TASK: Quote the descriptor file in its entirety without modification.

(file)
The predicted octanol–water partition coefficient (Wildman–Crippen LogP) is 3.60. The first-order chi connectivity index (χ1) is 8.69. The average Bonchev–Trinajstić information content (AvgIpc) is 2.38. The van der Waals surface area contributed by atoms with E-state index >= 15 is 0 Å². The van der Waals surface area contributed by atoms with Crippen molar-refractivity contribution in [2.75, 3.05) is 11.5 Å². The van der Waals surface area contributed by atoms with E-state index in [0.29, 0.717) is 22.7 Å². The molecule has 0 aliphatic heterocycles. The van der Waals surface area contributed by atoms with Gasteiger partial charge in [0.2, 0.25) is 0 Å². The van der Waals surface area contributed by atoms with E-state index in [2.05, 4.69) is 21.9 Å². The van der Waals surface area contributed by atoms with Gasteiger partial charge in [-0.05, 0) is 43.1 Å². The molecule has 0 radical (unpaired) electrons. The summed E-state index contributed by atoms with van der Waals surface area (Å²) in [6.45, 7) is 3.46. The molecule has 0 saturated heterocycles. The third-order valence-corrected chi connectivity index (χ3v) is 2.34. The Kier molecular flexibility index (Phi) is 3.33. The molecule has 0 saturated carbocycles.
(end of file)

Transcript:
The predicted octanol–water partition coefficient (Wildman–Crippen LogP) is 3.60. The first-order chi connectivity index (χ1) is 8.69. The average Bonchev–Trinajstić information content (AvgIpc) is 2.38. The van der Waals surface area contributed by atoms with E-state index >= 15 is 0 Å². The van der Waals surface area contributed by atoms with Crippen molar-refractivity contribution in [2.75, 3.05) is 11.5 Å². The van der Waals surface area contributed by atoms with E-state index in [0.29, 0.717) is 22.7 Å². The molecule has 0 aliphatic heterocycles. The van der Waals surface area contributed by atoms with Gasteiger partial charge in [0.2, 0.25) is 0 Å². The van der Waals surface area contributed by atoms with E-state index in [2.05, 4.69) is 21.9 Å². The van der Waals surface area contributed by atoms with Gasteiger partial charge in [-0.05, 0) is 43.1 Å². The molecule has 0 radical (unpaired) electrons. The summed E-state index contributed by atoms with van der Waals surface area (Å²) in [6.45, 7) is 3.46. The molecule has 0 saturated heterocycles. The third-order valence-corrected chi connectivity index (χ3v) is 2.34. The Kier molecular flexibility index (Phi) is 3.33. The molecule has 0 saturated carbocycles.